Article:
There is a great movie now out in the US called Bend It Like Beckham. If you haven't seen it, I highly recommend it. It is the story of a British girl named Jess who lives in London with her traditional Indian family. Jess must choose between the traditions of her family or her desire to become a soccer sensation like her idol, David Beckham.
The movie's title comes from Beckham's amazing ability to “bend” the ball into the goal with just a simple kick, something Jess aspires to do just as well.
No, I haven't suddenly changed my column topic from branding to movie reviews. But, it is amazing that an entire movie has sprung up around the personality of one man, David Beckham, and the team he plays for.
Mind, he is one of the world's most recognized athletes, and his team, England's Manchester United (Man U) is the most valuable sports franchise in the world—worth more than the NY Yankees, the LA Lakers, the Dallas Cowboys, or any other team you can conjure up. Their fan base is said to be over 53 million worldwide.
But make no mistake, their star player—Beckham—and the team itself is more than a sports club, it is a worldwide marketing machine.
The Man U brand is a portfolio of staggering size and diversity, especially when you consider it all springs from a football (soccer in the US) team! Under the main Man U family brand they offer financial planning services, electricity, life insurance, mortgages, credit cards, bed linens, jewelry, ketchup(!), wallpaper, lunchboxes, luggage, cell phones, boxer shorts, magazines, their own TV channel...and all this from a football team.
Imagine the brand loyalty you must have from your fans in order to make them think they would like to get their car loan from you. Can you see yourself getting a mortgage from the Yankees?
So how did they do this? How did Man U, helped a great deal in the last decade by the cult of Beckham, bring about such brand success that pretty much every brand extension they have come up with, and ones that are so unrelated to their core offering, are snapped up by their supporters, and even successful? And most of their fans are outside the city they play for, and even the country they are from.
The answer is by leveraging their brand personality, working their fans' sense of belonging and ownership in the club, and then cashing in on their fans' brand loyalty, and their need to show they are part of Man U too, and the heritage that conveys.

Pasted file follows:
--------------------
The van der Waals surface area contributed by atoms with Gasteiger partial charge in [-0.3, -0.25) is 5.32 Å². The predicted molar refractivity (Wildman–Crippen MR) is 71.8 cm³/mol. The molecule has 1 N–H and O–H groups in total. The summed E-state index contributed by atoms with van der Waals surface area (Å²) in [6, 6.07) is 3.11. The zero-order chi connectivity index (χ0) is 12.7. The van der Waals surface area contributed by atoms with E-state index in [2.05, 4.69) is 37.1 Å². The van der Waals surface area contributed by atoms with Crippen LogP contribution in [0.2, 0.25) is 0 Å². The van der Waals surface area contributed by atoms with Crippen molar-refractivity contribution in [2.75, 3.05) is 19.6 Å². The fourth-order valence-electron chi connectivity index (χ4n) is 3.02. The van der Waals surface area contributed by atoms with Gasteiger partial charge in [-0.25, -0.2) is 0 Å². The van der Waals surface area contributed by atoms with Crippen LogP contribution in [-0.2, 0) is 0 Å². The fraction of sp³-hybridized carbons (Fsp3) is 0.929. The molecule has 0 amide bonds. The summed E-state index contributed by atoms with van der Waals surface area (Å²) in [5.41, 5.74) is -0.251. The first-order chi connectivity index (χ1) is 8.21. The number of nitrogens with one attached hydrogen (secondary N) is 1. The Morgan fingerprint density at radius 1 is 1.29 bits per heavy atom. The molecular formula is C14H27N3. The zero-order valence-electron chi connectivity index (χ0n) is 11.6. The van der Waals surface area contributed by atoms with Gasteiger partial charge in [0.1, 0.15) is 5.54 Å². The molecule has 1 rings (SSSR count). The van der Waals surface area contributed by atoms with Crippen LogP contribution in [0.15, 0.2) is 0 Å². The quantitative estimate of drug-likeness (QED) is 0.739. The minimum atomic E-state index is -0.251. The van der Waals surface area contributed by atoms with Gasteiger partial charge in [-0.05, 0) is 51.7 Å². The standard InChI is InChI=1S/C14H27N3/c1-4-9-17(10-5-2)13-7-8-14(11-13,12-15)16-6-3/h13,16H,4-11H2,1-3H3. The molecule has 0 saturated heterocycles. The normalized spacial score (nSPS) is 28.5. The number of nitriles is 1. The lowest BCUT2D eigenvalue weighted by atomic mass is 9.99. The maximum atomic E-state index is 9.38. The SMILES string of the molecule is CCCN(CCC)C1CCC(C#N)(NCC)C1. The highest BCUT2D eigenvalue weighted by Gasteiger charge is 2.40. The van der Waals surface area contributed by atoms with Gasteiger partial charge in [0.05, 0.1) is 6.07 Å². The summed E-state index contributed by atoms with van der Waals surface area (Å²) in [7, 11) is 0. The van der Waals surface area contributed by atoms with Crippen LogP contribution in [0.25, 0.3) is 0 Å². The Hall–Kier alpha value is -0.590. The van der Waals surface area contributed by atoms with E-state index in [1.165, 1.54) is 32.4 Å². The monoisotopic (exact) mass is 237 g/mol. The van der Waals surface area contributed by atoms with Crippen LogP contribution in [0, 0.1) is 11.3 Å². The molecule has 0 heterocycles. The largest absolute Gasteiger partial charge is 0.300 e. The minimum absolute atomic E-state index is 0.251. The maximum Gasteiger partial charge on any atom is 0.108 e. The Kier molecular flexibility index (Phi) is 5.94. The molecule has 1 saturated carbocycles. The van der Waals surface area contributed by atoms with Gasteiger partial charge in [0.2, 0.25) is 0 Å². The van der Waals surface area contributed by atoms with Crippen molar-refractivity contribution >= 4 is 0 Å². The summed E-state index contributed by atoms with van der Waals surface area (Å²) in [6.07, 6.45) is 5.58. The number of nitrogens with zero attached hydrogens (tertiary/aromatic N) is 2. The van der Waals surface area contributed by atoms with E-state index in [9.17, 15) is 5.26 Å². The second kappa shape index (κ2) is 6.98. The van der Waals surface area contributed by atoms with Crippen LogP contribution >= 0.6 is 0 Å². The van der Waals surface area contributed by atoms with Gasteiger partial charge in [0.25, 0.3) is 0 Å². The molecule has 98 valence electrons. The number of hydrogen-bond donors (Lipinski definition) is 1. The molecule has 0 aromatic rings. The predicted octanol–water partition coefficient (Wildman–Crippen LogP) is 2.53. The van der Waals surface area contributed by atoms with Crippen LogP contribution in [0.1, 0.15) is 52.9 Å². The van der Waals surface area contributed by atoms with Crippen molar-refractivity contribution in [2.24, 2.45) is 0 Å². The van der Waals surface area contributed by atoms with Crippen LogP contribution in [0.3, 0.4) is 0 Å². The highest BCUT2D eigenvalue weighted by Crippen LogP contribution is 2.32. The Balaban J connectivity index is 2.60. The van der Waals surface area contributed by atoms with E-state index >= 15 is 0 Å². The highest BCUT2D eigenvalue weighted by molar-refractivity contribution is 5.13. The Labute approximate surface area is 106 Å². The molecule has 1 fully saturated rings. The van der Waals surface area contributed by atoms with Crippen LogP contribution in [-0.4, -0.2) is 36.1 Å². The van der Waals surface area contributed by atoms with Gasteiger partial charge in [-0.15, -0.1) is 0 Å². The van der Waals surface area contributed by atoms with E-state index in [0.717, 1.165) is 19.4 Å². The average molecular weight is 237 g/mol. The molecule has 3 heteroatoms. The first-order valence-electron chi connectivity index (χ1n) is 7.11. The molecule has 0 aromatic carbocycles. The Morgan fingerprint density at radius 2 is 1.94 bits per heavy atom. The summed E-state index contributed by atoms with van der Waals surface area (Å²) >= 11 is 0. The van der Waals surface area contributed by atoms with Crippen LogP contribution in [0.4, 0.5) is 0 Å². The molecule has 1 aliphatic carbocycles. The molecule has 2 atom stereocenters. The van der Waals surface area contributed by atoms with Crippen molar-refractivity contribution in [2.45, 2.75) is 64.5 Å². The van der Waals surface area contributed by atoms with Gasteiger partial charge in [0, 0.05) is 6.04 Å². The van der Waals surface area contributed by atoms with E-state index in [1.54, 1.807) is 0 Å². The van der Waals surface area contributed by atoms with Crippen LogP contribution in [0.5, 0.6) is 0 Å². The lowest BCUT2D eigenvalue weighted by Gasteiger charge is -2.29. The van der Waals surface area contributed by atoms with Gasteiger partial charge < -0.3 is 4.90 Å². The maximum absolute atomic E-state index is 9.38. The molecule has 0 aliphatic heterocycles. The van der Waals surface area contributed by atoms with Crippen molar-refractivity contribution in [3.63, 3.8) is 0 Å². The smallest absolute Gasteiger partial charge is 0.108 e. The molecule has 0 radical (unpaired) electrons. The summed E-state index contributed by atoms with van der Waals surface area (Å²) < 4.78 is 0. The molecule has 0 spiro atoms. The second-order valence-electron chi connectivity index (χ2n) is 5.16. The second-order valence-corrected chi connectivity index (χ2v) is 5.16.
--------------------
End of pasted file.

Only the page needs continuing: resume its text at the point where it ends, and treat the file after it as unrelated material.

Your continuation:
Several years ago Pepsi teamed up with Man U to offer entrants in Thailand a chance to attend a soccer camp in England. Pepsi received almost 15 million entries, what they say was one of their best responses ever. And the people who entered did so because of the allure of Man U, not because of Pepsi. According to a recent article, when they played Real Madrid of Spain, over half the United Kingdom had their TV's tuned to that match.
Their fan allegiance is amazing, and growing by the moment. And other marketers are more than willing to tie themselves to Man U. Besides Pepsi, they have deals with Nike, Vodaphone, Fuji, and Anheuser-Busch, just to name a few.
So what can we learn from Man U to help our brands?
As with any successful brand, Man U follows the basics, and does it well. As Al Ries says in his book The 22 Immutable Laws of Branding, “the power of a brand lies in its ability to influence purchase behavior.” And brands that are powerful result in powerful marketing, as demonstrated by Manchester United.
Brands are chosen not only for rational reasons (usually the 4 P's), but also for emotional ones. In fact, when it comes to brands, emotional reasons usually drive a large portion of the purchase decision. People want to be part of success, part of a legacy, and part of a winner. They want people to identify with them as such.
Therein lies the appeal to the consumer of having a Man U credit card, or Man U sheets—the halo effect they perceive from their association with a powerhouse like the team drives their decision. It isn't rational, but emotional in bent.
The people who buy Man U products and services have internalized the brand values that Man U stands for in the marketplace at large. Their team loyalty drives them to want to belong, and they show their loyalty by buying Man U products.
The team and brand loyalty Man U has realized makes a strong case for branding for relationships and retention. The team is worth roughly $1 billion, and they have operating profits that are three times greater than the next wealthiest club in the Premier League, according to a Deloitte & Touche annual report on English teams. Without the long-term relationships Man U has cultivated in its fan base, they wouldn't be anywhere near as successful financially (they are a publicly held corporation), and their brand wouldn't be anywhere near the behemoth it is globally.
By being a Man U fan, and wearing their clothes, or using their services, or buying any of their other products, consumers show they belong to a tribe of sorts—and they are willing to show this for more than just cheering during a 90-minute match. They are willing to show their loyalty 24/7. That is a powerful brand at work.
So, ask yourself, can your company learn to brand it like Beckham? Really, can your brand afford not to?
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